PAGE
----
The Link Between Cause and Effect: “AddictShunned”

The cast. Photo: Avenue Stage

Presented by Avenue Stage
By Judith Austin
Directed by Michael O’Halloran

Boston Playwrights’ Theatre
949 Commonwealth Ave.
Boston, MA 02215
Avenue Stage on Facebook

AddictShunned was originally titled Spiro Spero, which roughly translates to “While I Breathe, I Hope.”

Review by Kitty Drexel

“Addiction is defined as a chronic, relapsing brain disease that is characterized by compulsive drug seeking and use, despite harmful consequences. It is considered a brain disease because drugs change the brain; they change its structure and how it works. These brain changes can be long lasting and can lead to many harmful, often self-destructive, behaviors.”
— NIDA website, “The Science of Drug Abuse and Addiction: The Basics”

(Boston, MA) Addiction is as much of a disease as Diabetes. Yet, while we don’t demand diabetics to will themselves healthy, we do demand this of addicts. Addicts need and deserve compassion, understanding, and resources to break the cycles of abuse. Avenue Stage’s AddictShunned compassionately reframes the stories of addicts. The audience is made to find commonality with characters it would prefer to remain anonymous.  

These are stories from Judith Austin’s experiences as a healthcare provider in Boston’s acute detoxification units. To paraphrase wildly, she works with addicts while they are in midst of detoxification so to assist them towards mental and physical stability. In AddictShunned we meet five patients in various states drug abuse, and one lawfully evil prescriber. It’s the kind of play that will make you laugh from your belly even as you’re questioning why you’re laughing at all.   

Avenue Stage’s production had a rough start on July 12, but the cast found a steady pace once their audience settled into their seats. The cast gives a spirited performance; they educate as they entertain. AddictShunned’s subject matter is sensitive but Eunice Simmons, Bridget Haberecht, and Miss Mary Mac gave us reason to laugh. Saloni Kumar and Geoff Pingree reminded us not to laugh too hard lest we forget why we were in the theater. Joel Derby and Megan Ward made their fictitious realities all too relatable.  

O’Halloran’s staging is simple but his direction has hidden depths. It is clear within minutes that his work with the cast moved past basic understanding of premise and plot. These characters are people we’ve seen on the street even if we’ve never met them. Getting to know them means reconsidering how we treat strangers outside the theatre after the show has ended.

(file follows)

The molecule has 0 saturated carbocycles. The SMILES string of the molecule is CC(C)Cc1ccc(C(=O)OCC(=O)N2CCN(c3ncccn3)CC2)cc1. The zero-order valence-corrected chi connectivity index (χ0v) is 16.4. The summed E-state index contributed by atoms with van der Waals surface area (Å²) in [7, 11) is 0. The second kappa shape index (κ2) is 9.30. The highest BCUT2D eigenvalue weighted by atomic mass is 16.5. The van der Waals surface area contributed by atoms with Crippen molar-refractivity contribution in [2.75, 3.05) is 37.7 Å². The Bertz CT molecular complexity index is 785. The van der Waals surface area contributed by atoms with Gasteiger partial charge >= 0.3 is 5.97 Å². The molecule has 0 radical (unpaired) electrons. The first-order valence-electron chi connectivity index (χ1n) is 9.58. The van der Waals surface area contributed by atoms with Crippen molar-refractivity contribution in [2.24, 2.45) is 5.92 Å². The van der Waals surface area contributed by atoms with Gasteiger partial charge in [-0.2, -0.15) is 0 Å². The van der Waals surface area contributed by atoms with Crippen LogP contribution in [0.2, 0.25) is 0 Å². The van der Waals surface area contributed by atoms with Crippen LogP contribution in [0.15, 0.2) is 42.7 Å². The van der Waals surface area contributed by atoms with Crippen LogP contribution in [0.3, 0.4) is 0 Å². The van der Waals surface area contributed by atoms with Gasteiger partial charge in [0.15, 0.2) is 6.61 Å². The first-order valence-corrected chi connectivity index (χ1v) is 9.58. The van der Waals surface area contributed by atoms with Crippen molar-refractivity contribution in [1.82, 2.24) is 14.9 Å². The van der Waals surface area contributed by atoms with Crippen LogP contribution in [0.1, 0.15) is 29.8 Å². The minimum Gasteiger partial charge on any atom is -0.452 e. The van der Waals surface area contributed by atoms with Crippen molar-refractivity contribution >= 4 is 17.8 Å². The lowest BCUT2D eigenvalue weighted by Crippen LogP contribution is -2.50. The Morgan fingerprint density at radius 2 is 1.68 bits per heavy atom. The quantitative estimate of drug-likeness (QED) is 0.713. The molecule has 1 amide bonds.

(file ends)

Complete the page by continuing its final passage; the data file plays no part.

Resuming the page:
Austin’s writes with a voice mature enough for adults but with a witty sincerity that teens may appreciate. As a script, AddictShunned is the appropriate length, cast size, and schematic design for a touring production. It would suit an inpatient treatment center, a high school auditorium or even a correctional facility as an in-house development project. It has the same potential as the work featured in the Eve Ensler documentary What I Want My Words To Do To You. Local actors take note because it has both serio-comedic monologues for every age and gender.

Addicts are people. AddictShunned’s message is that simple: addicts are people with families, histories, hopes and dreams like the rest of us. They could be us; we could be them. Twists of fate are what separate us. In the case of the character Spiro (Pingree), hard work, goodwill and resilience are what bridged the divide. If AddictShunned teaches us anything, it should be that we shouldn’t reject a person based on outward appearances. Disease has the potential to affect anyone. Compassion is the only option.

While I have your attention, the opioid epidemic is one of the only crises that the White House appears to be taking seriously. Massachusetts’ citizenship is hit particularly hard. It behooves us all to learn the signs of an overdose. If you see someone that may be suffering from one, please don’t wait for someone else to notify the correct authorities to request an ambulance for medical assistance (911 or University emergency services). Police are not trained in medical procedure, do not carry naloxone, and may make the situation worse if the victim is a person of color. Please learn from the police assault on a Black Harvard student last April and do not call the police.

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